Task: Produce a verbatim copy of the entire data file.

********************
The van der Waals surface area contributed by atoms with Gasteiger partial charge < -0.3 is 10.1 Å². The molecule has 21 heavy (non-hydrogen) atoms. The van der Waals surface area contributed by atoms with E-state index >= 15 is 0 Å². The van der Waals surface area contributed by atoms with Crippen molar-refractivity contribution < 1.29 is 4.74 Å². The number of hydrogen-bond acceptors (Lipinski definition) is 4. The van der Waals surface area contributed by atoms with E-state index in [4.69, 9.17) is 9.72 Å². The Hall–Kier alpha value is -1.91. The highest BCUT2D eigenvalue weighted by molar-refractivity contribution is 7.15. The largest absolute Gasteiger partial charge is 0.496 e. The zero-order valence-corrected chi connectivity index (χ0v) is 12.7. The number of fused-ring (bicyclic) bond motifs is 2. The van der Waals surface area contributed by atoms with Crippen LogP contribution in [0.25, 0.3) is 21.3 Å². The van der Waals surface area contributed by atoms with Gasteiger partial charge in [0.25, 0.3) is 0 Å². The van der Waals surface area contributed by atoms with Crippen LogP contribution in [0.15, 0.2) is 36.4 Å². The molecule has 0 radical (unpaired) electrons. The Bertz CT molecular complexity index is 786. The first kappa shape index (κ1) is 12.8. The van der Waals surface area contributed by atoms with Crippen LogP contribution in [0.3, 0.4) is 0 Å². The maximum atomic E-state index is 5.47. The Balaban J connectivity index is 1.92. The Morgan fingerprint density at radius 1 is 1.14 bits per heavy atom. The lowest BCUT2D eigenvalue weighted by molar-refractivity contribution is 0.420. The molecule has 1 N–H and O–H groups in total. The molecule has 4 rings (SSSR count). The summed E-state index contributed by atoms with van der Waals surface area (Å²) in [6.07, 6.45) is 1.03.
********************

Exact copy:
The van der Waals surface area contributed by atoms with Gasteiger partial charge < -0.3 is 10.1 Å². The molecule has 21 heavy (non-hydrogen) atoms. The van der Waals surface area contributed by atoms with E-state index >= 15 is 0 Å². The van der Waals surface area contributed by atoms with Crippen molar-refractivity contribution < 1.29 is 4.74 Å². The number of hydrogen-bond acceptors (Lipinski definition) is 4. The van der Waals surface area contributed by atoms with E-state index in [4.69, 9.17) is 9.72 Å². The Hall–Kier alpha value is -1.91. The highest BCUT2D eigenvalue weighted by molar-refractivity contribution is 7.15. The largest absolute Gasteiger partial charge is 0.496 e. The zero-order valence-corrected chi connectivity index (χ0v) is 12.7. The number of fused-ring (bicyclic) bond motifs is 2. The van der Waals surface area contributed by atoms with Crippen LogP contribution in [0.25, 0.3) is 21.3 Å². The van der Waals surface area contributed by atoms with Gasteiger partial charge in [0.25, 0.3) is 0 Å². The van der Waals surface area contributed by atoms with Crippen LogP contribution in [0.15, 0.2) is 36.4 Å². The molecule has 0 radical (unpaired) electrons. The Bertz CT molecular complexity index is 786. The first kappa shape index (κ1) is 12.8. The van der Waals surface area contributed by atoms with Crippen LogP contribution in [0.3, 0.4) is 0 Å². The maximum atomic E-state index is 5.47. The Balaban J connectivity index is 1.92. The Morgan fingerprint density at radius 1 is 1.14 bits per heavy atom. The lowest BCUT2D eigenvalue weighted by molar-refractivity contribution is 0.420. The molecule has 1 N–H and O–H groups in total. The molecule has 4 rings (SSSR count). The summed E-state index contributed by atoms with van der Waals surface area (Å²) in [6.07, 6.45) is 1.03.